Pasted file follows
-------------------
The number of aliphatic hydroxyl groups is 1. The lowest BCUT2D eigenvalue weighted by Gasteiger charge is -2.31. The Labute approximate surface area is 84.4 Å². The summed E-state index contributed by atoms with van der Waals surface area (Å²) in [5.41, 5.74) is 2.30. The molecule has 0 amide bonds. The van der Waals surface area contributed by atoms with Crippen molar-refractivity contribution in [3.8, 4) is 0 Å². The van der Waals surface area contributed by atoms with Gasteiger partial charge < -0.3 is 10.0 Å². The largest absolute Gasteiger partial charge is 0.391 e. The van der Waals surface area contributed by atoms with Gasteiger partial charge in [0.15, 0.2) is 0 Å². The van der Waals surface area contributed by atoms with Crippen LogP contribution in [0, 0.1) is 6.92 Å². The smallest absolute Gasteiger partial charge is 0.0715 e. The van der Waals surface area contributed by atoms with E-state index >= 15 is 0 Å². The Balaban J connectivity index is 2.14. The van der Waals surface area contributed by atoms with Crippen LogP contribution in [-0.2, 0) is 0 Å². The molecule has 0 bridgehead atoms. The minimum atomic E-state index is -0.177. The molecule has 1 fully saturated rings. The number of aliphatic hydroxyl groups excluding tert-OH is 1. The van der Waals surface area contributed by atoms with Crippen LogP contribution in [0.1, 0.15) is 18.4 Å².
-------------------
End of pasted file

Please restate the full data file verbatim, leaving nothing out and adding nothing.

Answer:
The number of aliphatic hydroxyl groups is 1. The lowest BCUT2D eigenvalue weighted by Gasteiger charge is -2.31. The Labute approximate surface area is 84.4 Å². The summed E-state index contributed by atoms with van der Waals surface area (Å²) in [5.41, 5.74) is 2.30. The molecule has 0 amide bonds. The van der Waals surface area contributed by atoms with Crippen molar-refractivity contribution in [3.8, 4) is 0 Å². The van der Waals surface area contributed by atoms with Gasteiger partial charge < -0.3 is 10.0 Å². The largest absolute Gasteiger partial charge is 0.391 e. The van der Waals surface area contributed by atoms with Gasteiger partial charge in [0.15, 0.2) is 0 Å². The van der Waals surface area contributed by atoms with Crippen LogP contribution in [0, 0.1) is 6.92 Å². The smallest absolute Gasteiger partial charge is 0.0715 e. The van der Waals surface area contributed by atoms with E-state index >= 15 is 0 Å². The Balaban J connectivity index is 2.14. The van der Waals surface area contributed by atoms with Crippen LogP contribution in [-0.2, 0) is 0 Å². The molecule has 0 bridgehead atoms. The minimum atomic E-state index is -0.177. The molecule has 1 fully saturated rings. The number of aliphatic hydroxyl groups excluding tert-OH is 1. The van der Waals surface area contributed by atoms with Crippen LogP contribution in [0.1, 0.15) is 18.4 Å².